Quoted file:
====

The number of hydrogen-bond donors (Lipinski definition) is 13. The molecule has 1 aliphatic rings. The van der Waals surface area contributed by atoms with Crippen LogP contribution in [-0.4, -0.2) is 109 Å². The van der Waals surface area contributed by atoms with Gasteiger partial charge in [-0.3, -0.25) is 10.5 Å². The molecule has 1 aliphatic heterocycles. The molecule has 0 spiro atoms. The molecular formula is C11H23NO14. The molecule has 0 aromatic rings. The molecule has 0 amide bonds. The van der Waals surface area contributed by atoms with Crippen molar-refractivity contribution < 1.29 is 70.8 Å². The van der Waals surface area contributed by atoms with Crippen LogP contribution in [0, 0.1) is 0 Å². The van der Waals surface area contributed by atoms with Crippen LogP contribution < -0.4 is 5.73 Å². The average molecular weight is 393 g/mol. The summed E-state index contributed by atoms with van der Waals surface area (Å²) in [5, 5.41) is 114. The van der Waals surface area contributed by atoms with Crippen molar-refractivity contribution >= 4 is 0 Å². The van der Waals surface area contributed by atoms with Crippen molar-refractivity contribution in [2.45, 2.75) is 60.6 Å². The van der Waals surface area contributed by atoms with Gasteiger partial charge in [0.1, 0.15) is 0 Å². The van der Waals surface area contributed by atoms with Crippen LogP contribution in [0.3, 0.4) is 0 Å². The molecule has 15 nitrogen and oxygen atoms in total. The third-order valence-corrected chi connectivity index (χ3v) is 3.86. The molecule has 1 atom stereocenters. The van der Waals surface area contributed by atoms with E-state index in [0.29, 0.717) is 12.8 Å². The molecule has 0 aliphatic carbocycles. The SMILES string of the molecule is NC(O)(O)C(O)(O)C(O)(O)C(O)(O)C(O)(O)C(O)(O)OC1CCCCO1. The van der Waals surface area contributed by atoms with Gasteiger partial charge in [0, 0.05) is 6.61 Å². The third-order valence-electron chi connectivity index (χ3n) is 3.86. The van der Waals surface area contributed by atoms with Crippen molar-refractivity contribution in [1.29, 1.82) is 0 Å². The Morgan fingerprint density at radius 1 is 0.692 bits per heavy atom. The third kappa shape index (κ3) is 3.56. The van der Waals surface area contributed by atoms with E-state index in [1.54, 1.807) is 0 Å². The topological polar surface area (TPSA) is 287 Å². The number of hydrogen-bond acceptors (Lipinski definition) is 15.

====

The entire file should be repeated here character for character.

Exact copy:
The number of hydrogen-bond donors (Lipinski definition) is 13. The molecule has 1 aliphatic rings. The van der Waals surface area contributed by atoms with Crippen LogP contribution in [-0.4, -0.2) is 109 Å². The van der Waals surface area contributed by atoms with Gasteiger partial charge in [-0.3, -0.25) is 10.5 Å². The molecule has 1 aliphatic heterocycles. The molecule has 0 spiro atoms. The molecular formula is C11H23NO14. The molecule has 0 aromatic rings. The molecule has 0 amide bonds. The van der Waals surface area contributed by atoms with Crippen molar-refractivity contribution < 1.29 is 70.8 Å². The van der Waals surface area contributed by atoms with Crippen LogP contribution in [0, 0.1) is 0 Å². The van der Waals surface area contributed by atoms with Crippen LogP contribution < -0.4 is 5.73 Å². The average molecular weight is 393 g/mol. The summed E-state index contributed by atoms with van der Waals surface area (Å²) in [5, 5.41) is 114. The van der Waals surface area contributed by atoms with Crippen molar-refractivity contribution >= 4 is 0 Å². The van der Waals surface area contributed by atoms with Crippen molar-refractivity contribution in [2.45, 2.75) is 60.6 Å². The van der Waals surface area contributed by atoms with Gasteiger partial charge in [0.1, 0.15) is 0 Å². The van der Waals surface area contributed by atoms with Crippen LogP contribution in [0.3, 0.4) is 0 Å². The molecule has 15 nitrogen and oxygen atoms in total. The third-order valence-corrected chi connectivity index (χ3v) is 3.86. The molecule has 1 atom stereocenters. The van der Waals surface area contributed by atoms with E-state index in [0.29, 0.717) is 12.8 Å². The molecule has 0 aliphatic carbocycles. The SMILES string of the molecule is NC(O)(O)C(O)(O)C(O)(O)C(O)(O)C(O)(O)C(O)(O)OC1CCCCO1. The van der Waals surface area contributed by atoms with Gasteiger partial charge in [0, 0.05) is 6.61 Å². The third-order valence-electron chi connectivity index (χ3n) is 3.86. The van der Waals surface area contributed by atoms with Crippen molar-refractivity contribution in [1.29, 1.82) is 0 Å². The Morgan fingerprint density at radius 1 is 0.692 bits per heavy atom. The third kappa shape index (κ3) is 3.56. The van der Waals surface area contributed by atoms with E-state index in [1.54, 1.807) is 0 Å². The topological polar surface area (TPSA) is 287 Å². The number of hydrogen-bond acceptors (Lipinski definition) is 15.